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Your guide to Youth Ultimate Frisbee, the fastest-growing kids sport in Seattle



Dominic Jacobs takes to the air during Ultimate Frisbee action between Seattle's Franklin (wearing white) and Cleveland (wearing black) high schools.

DiscNW

 

The fastest-growing youth sport in Seattle has no college scholarships, no referees and no ball.

The sport is Ultimate Frisbee, a game that pits two teams of seven players against each other, competing to move a Frisbee to the opposite end zone. Players stop moving when they throw the Frisbee (called a disc among Ultimate players, because Frisbee is a brand name, and Ultimate players hardly ever use Frisbee-brand discs). Most of the rest of the time they run. They run to catch the disc, to keep someone from the other team from catching it, or to get out of the way so a teammate can make a catch. The act of throwing a disc has many permutations, and experienced players accumulate a vocabulary of more than 20 terms for throws.

The number of local kids playing in the sport has surged in recent years. DiscNW, the main local organization promoting Ultimate, reports growth in every age group. Jude LaRene, DiscNW’s youth director, said that since 2016, the number of girls playing has grown by 32 percent. Team participation grew 21 percent for the middle school spring league and 39 percent for the elementary school league.

And in Seattle the sport has succeeded in attracting youth who are usually under-represented on playing fields: girls, kids who speak a language other than English at home, and kids from low-income backgrounds.

The success makes Ultimate a bright spot at a time when many youth sports are seeing lackluster participation.

The Aspen Institute’s "State of Play" report for Seattle and King County, released in October, gave the region a grade of D for providing opportunities for youth sports, but praised the region’s Ultimate scene. Ultimate is the third most-played organized youth sport in the area, behind soccer and basketball.

Sam Terry, coach of the Asa Mercer Middle School Ultimate Team and co-founder of All Girl Everything Ultimate Program (AGE-UP), a nonprofit promoting Ultimate among low-income youth in South Seattle, said one factor behind the growth is Seattle Public Schools’ unique co-ed middle-school Ultimate league, founded in 1997.

“Being a district sport has been the single best thing for making it accessible,” he said.

Still, it took years of work to make the sport work for the neighborhood.

When he started, in 2004, the team had about 20 kids. They practiced on a grass field that turned to mud when the October rains started. They had to forfeit many games because families could not transport kids all the way to Ingraham High School, where league games happened.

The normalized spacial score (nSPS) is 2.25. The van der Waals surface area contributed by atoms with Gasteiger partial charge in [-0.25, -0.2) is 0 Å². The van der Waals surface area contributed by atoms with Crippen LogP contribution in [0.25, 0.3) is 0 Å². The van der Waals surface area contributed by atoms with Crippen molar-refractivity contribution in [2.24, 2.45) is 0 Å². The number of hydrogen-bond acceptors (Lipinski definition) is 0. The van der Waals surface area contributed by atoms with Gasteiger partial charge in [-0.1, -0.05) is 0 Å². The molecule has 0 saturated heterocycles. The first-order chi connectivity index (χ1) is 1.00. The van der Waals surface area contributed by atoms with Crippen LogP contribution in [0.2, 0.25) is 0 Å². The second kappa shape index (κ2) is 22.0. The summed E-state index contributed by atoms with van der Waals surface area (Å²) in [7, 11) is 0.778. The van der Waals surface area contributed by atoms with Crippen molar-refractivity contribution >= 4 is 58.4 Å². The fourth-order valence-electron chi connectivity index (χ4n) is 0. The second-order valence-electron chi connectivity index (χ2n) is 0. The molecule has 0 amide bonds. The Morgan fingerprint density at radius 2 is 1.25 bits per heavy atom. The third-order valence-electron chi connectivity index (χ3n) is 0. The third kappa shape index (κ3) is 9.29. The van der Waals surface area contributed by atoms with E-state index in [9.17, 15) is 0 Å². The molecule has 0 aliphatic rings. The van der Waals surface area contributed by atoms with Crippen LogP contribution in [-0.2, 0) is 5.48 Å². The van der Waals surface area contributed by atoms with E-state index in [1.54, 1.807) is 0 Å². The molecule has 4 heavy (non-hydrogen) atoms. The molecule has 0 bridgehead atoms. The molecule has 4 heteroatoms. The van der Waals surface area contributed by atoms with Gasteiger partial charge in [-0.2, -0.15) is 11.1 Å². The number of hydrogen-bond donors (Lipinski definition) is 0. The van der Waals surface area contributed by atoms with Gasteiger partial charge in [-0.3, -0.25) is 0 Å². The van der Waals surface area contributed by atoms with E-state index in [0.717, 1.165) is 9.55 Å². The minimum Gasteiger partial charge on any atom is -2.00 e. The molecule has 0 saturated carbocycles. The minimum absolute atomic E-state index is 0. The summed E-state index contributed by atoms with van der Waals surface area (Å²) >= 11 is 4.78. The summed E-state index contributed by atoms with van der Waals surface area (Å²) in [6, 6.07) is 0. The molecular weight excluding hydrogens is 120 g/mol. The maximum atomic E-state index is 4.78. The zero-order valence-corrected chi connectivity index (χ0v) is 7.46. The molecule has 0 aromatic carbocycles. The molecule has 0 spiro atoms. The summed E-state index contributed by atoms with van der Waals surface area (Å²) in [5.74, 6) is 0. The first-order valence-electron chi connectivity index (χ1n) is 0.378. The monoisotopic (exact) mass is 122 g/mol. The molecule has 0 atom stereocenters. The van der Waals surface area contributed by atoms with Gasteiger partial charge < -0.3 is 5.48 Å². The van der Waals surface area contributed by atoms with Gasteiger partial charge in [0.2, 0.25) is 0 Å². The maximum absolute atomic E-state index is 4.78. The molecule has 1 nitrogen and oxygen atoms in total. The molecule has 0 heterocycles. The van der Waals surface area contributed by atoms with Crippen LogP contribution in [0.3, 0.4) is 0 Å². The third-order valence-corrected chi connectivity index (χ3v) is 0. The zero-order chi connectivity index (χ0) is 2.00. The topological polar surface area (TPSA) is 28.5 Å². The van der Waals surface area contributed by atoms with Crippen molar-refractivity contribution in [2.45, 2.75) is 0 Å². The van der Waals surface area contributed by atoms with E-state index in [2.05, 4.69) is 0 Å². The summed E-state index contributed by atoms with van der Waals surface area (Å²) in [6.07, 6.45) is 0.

Things got easier. South Seattle Ultimate advocates succeeded in getting games moved to their neighborhoods. The mud-soaked field is now artificial turf. And the Mercer Middle School program thrived. It now has 130 kids on three teams.

Ari Lozano, a project manager at AGE-UP, joined the Mercer Middle School team in 2007, as a seventh-grader. She was one of four girls on a team of about 14 kids. By 2009, when she returned to the team as a high school freshman to coach, the team was already much bigger.

Lozano said kids were attracted to the team’s winning record, beating teams from around the region. It was a source of neighborhood pride.

“I think in South Seattle particularly, it was such a big deal for a public school team to be beating all these private schools.”

One aspect of Ultimate that appeals to many players is its emphasis on spirit. Players are expected to maintain an upbeat, positive approach to the game, and to work together to resolve conflicts on the field. There are no referees in Ultimate. If someone commits a foul, opponents or sometimes even the players themselves call them on it.

Teaching the basics of speaking up and resolving problems adds a different dimension to coaching. If you are a shy middle-schooler new to the game, it can be hard to make yourself heard at all, Terry said.

“It’s a skill to speak up and stand up for yourself,” he said. “Being able to listen when you don’t agree is also a skill.”

Lozano says players' responsibility to work out problems even in competitive games makes for a relatively friendly atmosphere, compared to more traditional refereed sports, such as basketball.

“Theres’s something different about having that responsibility placed on players,” she said.

Seattle boasts some of the best youth teams and players in the country. On the website Ultiworld.com’s ranking of high school teams, nine of the top girls’ teams and three of the top boys’ teams are from Seattle.

The number of kids playing is sometimes hard to keep up with. There are now 73 teams in the Seattle Public Schools middle school league. At most of the schools, any kid who is interested can play, though at a couple of north-end middle schools, boys now have to try out. Schools often struggle to recruit enough coaches or find enough field space.

“We’re always looking for more coaches of color and more female-identifying coaches,” LaRene said.

LaRene doesn’t see Ultimate’s local popularity diminishing any time soon. Participation is going up in the Eastside and in Tacoma, too.

“The sport itself appeals to folks who might not always feel welcome in a traditional sport setting. The values of the sport are appealing to folks in the Pacific Northwest. We value things like equity and self-advocacy, things that the sport does a good job of supplying.”

 

More on kids and sports:

5 tips for preventing your kids from quitting sports

Parents' survival guide to Seattle Youth Soccer Association City Tournament

Dad Next Door: The joys and challenges of coaching kids sports

 


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